7. Dylan says:

    I’ve been looking for private lender so I can get into buy and hold real estate investing. Any advice on how to find lenders? How did you get into it?

  8. Mrs. BITA says:

    I hold Vanguard’s REIT, and a few months ago put my toe in the water with Fundrise. I’ve invested in their heartland eREIT. It is a minuscule portion of our portfolio, and so far so good. They’ve recently been sending me email about their ‘new platform’ and I’ve mostly been ignoring those. Any idea what is up with that?
    Mrs. BITA recently posted…Ten FIRE Games to Pass the TimeMy Profile

    • “It is a minuscule portion of our portfolio…”

      Smart. I like these companies a lot, but I want to see how they perform over a downturn.

      “They’ve recently been sending me email about their ‘new platform’ and I’ve mostly been ignoring those.”

      Yep. You specify your level of risk and Fundrise automatically deploys money across their different funds.

  9. Mike says:

    How do you source your loan customers? Based on previous articles, you’ve lent primarily to acquaintances. I’ve heard that one of the things you can do with realtyshares is lending. Thoughts on how you will find more lending customers?

    • I lend primarily to one mega-investor. He’s an acquaintance who owns around 60 properties and is always adding more.

      Sourcing loan customers is the hardest part of the whole deal. My wife and I have know this guy for a while and trust him as much as we trust each other. I happily hand my money over to him.

      If I were starting out, I’d hit up the forums on BiggerPockets. Feel folks out and establish a good relationship. I’d try to find local folks and meet them in person. I’d also check out their properties. No doubt, all of this is work, but it’s so worth it if you can partner up with someone great.

  10. Looks like I am getting in at the wrong time. I am getting ready to join a local real estate investing group this month (it was on my list of “things to do this year”) but the market seems too hot right now.

    I’ll probably just do research and study with them over the next 6-12 months and do my due diligence. Maybe by then the bubble may pop. Right now, the bidding wars are rough.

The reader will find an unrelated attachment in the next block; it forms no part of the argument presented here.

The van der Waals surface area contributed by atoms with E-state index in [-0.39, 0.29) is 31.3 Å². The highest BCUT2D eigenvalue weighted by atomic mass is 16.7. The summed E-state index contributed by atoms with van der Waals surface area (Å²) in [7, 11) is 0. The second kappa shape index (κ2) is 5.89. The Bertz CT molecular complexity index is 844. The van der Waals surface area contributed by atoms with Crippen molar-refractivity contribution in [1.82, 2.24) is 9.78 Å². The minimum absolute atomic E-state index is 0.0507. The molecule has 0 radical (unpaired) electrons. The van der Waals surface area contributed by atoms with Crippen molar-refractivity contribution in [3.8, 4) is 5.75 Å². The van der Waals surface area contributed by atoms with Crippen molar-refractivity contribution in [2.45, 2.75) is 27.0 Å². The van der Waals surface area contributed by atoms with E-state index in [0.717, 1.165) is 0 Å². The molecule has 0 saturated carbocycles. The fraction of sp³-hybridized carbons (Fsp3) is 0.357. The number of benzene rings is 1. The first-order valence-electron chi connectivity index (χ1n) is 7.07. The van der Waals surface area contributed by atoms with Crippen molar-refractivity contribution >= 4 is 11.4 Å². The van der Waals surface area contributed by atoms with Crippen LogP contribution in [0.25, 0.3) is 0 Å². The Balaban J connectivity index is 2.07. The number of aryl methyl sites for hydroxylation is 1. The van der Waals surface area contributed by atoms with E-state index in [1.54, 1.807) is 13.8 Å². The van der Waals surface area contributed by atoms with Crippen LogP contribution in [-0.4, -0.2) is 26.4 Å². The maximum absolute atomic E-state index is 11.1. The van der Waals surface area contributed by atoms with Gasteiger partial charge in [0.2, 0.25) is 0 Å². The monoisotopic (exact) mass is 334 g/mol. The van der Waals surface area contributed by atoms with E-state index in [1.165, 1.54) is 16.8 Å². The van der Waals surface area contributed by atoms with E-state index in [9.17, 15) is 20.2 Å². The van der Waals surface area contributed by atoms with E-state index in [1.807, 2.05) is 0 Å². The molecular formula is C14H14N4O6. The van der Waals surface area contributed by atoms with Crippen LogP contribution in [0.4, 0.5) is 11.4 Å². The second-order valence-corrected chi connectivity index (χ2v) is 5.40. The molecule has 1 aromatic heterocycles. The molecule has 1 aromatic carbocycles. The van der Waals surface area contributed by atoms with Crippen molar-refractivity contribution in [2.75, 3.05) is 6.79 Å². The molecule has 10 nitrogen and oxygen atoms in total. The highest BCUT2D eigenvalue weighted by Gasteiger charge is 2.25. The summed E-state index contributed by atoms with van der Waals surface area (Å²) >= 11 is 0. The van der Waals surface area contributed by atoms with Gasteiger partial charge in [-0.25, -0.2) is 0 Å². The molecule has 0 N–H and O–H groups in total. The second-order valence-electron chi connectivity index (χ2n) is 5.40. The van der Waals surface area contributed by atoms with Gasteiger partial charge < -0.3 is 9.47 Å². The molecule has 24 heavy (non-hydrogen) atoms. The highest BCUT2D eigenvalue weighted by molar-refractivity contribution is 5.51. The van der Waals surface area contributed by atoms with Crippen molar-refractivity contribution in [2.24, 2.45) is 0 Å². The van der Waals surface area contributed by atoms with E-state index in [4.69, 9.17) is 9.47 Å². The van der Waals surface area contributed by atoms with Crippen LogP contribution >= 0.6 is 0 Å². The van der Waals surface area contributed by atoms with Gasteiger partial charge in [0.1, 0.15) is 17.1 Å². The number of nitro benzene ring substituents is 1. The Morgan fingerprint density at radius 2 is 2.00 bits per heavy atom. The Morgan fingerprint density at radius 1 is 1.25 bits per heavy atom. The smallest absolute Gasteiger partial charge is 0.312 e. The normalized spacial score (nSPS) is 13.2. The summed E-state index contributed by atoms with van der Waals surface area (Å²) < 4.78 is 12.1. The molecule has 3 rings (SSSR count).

Great article, and thanks for the info in your past on this.

    • Dylan says:

      I’m in the same position. However, I think you can find a good deal in any market if you are willing to do some rehab.

      • It is tough, but I know people who are still doing deals now. You just have to be more creative. For example, identify 20 properties that you may want to buy and send letters to the landlords. You never know when a fish may bite and it’s always better to pick up a property before it goes on the market.

  11. I love looking at the homes you’ve flipped! It’s definitely not for the faint of heart, but I’ve heard of many people making their fortunes by flipping houses every few years.
    Mrs. Picky Pincher recently posted…How To Sell On Craigslist Without Getting MurderedMy Profile

  12. Wow great returns on the lending, I’m still building my core assets so I’m not ready to experiment with new venues just yet, but I’m definitely interested to see how this pans out for you. Thanks for the interesting ideas and showing your always crazy success!

  13. Joe says:

    I’d love to try flipping, but the missus doesn’t like it. She hates moving and she’d kill me if we move every few years. Happy wife, happy life… So we just have to grow our wealth some other ways.

  14. Flipping is getting harder for sure. Especially in hot markets like yours and mine (Los Angeles / Orange County). I’m not into it, but I know people who’ve done it. Just curious, how long have you done private lending? So is this with friends and/or family? I’ve always heard to not mix money with family and friends, so I’m curious as to how you feel about that. It sounds like you’re liking it, but I’ve always felt a bit leery about it.

    • Our career as private lenders is young; only 8 months. We’ve done 3/4 deals with one guy who we completely trust. He’d done over 50 deals, so has a load of experience.

      The hardest part of the whole deal is vetting folks…

      • Team Cf says:

        That indeed is the main risk with these types of investments, you need to find a person you can trust and also has your interest (pun intended) in mind when doing real estate transactions.
        Would not mind finding one over on this side of the pond to work together with!